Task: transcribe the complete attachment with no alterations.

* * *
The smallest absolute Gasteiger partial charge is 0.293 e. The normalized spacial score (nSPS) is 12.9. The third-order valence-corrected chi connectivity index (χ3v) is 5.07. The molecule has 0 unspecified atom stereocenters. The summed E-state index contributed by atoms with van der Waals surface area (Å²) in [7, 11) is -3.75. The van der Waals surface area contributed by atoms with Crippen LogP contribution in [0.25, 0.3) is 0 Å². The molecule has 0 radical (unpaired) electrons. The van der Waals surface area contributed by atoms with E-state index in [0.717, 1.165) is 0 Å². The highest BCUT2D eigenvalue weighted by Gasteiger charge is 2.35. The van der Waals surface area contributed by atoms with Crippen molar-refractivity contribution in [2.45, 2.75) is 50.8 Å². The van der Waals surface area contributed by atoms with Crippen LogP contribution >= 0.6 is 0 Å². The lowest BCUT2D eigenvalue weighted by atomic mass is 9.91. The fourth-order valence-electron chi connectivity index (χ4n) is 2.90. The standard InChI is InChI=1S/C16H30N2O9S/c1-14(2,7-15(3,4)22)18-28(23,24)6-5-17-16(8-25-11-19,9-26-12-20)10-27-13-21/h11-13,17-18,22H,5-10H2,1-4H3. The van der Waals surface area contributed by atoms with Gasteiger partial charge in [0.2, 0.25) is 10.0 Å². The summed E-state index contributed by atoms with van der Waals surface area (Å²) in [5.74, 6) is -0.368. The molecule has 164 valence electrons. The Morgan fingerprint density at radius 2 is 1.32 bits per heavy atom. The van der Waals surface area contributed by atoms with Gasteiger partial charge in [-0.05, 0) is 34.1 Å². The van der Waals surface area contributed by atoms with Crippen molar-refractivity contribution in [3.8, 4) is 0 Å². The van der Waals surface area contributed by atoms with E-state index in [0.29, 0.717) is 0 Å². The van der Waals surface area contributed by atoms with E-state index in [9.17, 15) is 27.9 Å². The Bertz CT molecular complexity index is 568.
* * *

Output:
The smallest absolute Gasteiger partial charge is 0.293 e. The normalized spacial score (nSPS) is 12.9. The third-order valence-corrected chi connectivity index (χ3v) is 5.07. The molecule has 0 unspecified atom stereocenters. The summed E-state index contributed by atoms with van der Waals surface area (Å²) in [7, 11) is -3.75. The van der Waals surface area contributed by atoms with Crippen LogP contribution in [0.25, 0.3) is 0 Å². The molecule has 0 radical (unpaired) electrons. The van der Waals surface area contributed by atoms with E-state index in [0.717, 1.165) is 0 Å². The highest BCUT2D eigenvalue weighted by Gasteiger charge is 2.35. The van der Waals surface area contributed by atoms with Crippen molar-refractivity contribution in [2.45, 2.75) is 50.8 Å². The van der Waals surface area contributed by atoms with Crippen LogP contribution >= 0.6 is 0 Å². The lowest BCUT2D eigenvalue weighted by atomic mass is 9.91. The fourth-order valence-electron chi connectivity index (χ4n) is 2.90. The standard InChI is InChI=1S/C16H30N2O9S/c1-14(2,7-15(3,4)22)18-28(23,24)6-5-17-16(8-25-11-19,9-26-12-20)10-27-13-21/h11-13,17-18,22H,5-10H2,1-4H3. The van der Waals surface area contributed by atoms with Gasteiger partial charge in [0.2, 0.25) is 10.0 Å². The summed E-state index contributed by atoms with van der Waals surface area (Å²) in [5.74, 6) is -0.368. The molecule has 164 valence electrons. The Morgan fingerprint density at radius 2 is 1.32 bits per heavy atom. The van der Waals surface area contributed by atoms with Gasteiger partial charge in [-0.05, 0) is 34.1 Å². The van der Waals surface area contributed by atoms with Crippen molar-refractivity contribution in [3.8, 4) is 0 Å². The van der Waals surface area contributed by atoms with E-state index in [0.29, 0.717) is 0 Å². The van der Waals surface area contributed by atoms with E-state index in [9.17, 15) is 27.9 Å². The Bertz CT molecular complexity index is 568.